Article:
The connotation of gambling is not typically a positive one; gamblers are not typically thought by “outsiders” to be generous or philanthropic. We in the poker industry know better, though, as every year, there are loads of live and online charity tournaments and funding drives, highlighted by the One Drop tournaments at the World Series of Poker. The latest charitable news comes from PokerStars, which just announced that it will be continuing its relationship with the Right to Play charity for another two years. The world’s largest poker room plans to contribute another £600,000 to the organization, bringing its total support to more than £1.5 million.
Whereas an organization like One Drop aims to bring life-sustaining clean water to impoverished areas around the world, Right to Play provides less tangible assistance. According to the group’s site, it uses “the power of play to educate and empower children to overcome the effects of poverty, conflict and disease in disadvantaged communities.”
Central to our approach is the theory: children learn best when they are experiencing lessons through play. It’s why each of our games is specifically designed to provide kids with the knowledge and skills they need to overcome adversity and to tackle the challenges affecting their communities. We tailor our programs to each locale’s context and need, whether it’s health concerns, lack of education, a need for peace or all three.
Once established, our regularly-scheduled programs and repetitive activities provide the children with a proactive routine. This helps them build on newly learned skills and attitudes to positively influence lasting change. As their learning evolves, these children grow from being unaware of their role in society to becoming advocates of positive behaviour within their communities.
Most of the communities in which Right to Play works are located in Africa. Other locations include the Middle East, China, Pakistan, Thailand, Canada, and even New York City.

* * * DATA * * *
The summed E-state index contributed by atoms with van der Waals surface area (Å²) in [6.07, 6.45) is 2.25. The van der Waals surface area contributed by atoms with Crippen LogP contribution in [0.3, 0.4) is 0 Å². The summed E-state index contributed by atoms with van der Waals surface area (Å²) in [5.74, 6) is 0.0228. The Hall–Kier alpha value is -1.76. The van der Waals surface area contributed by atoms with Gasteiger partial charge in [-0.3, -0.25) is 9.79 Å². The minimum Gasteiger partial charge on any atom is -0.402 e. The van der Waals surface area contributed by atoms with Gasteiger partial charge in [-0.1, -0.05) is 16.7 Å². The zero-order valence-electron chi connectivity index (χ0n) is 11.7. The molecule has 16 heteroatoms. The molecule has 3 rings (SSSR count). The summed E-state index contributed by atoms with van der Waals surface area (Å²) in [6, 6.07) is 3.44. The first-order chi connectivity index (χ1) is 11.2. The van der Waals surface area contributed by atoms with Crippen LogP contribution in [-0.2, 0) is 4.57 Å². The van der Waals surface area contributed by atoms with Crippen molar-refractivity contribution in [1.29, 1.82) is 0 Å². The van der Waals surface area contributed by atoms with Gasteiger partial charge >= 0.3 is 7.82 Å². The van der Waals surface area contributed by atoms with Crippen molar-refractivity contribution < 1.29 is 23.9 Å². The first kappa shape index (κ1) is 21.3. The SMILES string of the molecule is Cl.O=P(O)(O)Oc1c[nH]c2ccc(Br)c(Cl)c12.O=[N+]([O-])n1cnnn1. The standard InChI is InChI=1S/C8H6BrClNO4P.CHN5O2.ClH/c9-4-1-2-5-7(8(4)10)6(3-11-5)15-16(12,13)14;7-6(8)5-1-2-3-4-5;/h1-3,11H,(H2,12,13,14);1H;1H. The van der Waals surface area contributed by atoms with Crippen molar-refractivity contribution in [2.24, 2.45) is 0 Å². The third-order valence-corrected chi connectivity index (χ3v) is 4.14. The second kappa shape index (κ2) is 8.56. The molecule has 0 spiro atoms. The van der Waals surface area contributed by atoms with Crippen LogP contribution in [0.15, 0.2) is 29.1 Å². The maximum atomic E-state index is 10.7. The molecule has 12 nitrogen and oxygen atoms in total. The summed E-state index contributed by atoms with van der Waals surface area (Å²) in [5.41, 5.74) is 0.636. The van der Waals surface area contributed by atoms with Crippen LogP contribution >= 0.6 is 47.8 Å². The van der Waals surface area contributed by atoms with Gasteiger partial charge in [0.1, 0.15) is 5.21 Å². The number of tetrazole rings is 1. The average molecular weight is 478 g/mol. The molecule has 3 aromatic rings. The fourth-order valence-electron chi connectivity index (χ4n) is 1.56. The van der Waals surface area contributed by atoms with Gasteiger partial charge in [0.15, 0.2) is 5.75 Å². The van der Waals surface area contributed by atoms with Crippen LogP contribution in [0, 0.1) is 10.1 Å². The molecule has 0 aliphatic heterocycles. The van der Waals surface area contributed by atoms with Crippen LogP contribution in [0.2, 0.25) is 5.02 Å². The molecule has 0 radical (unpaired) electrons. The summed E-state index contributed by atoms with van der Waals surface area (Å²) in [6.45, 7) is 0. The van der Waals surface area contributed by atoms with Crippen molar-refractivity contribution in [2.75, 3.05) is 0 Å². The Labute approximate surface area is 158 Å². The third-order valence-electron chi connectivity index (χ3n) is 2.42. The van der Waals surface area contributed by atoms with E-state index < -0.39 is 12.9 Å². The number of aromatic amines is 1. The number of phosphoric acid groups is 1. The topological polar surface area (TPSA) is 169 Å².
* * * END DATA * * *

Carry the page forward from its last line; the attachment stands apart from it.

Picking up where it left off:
In a press release, Sue Hammett, Head of Corporate Giving for PokerStars, said, “Right To Play makes such a positive impact to so many children around the world and PokerStars is incredibly proud to be able to support their valuable work. Using play to educate and empower is a philosophy that our players and staff really believe in. We’re delighted to be extending our partnership for two more years.”
Neil Child-Dyer, Partnerships Manager at Right To Play, added, “We are immensely proud of our partnership with PokerStars and extremely grateful for their continued support, not just in terms of funding but also for the exposure to their 108 million customers and the fabulous charity tournaments that they hold for Right To Play. Without the backing of our corporate partners like PokerStars, Right To Play would not be able to help as many children around the world.”
Naturally, an organization like Right to Play has partnered with a number of Athlete Ambassadors from around the world. More than 300 professional and Olympic athletes have worked with Right to Play, including such names Martina Hingis, Joey Cheek, Allyson Fenix, Summer Sanders, and Haile Gebrselassie.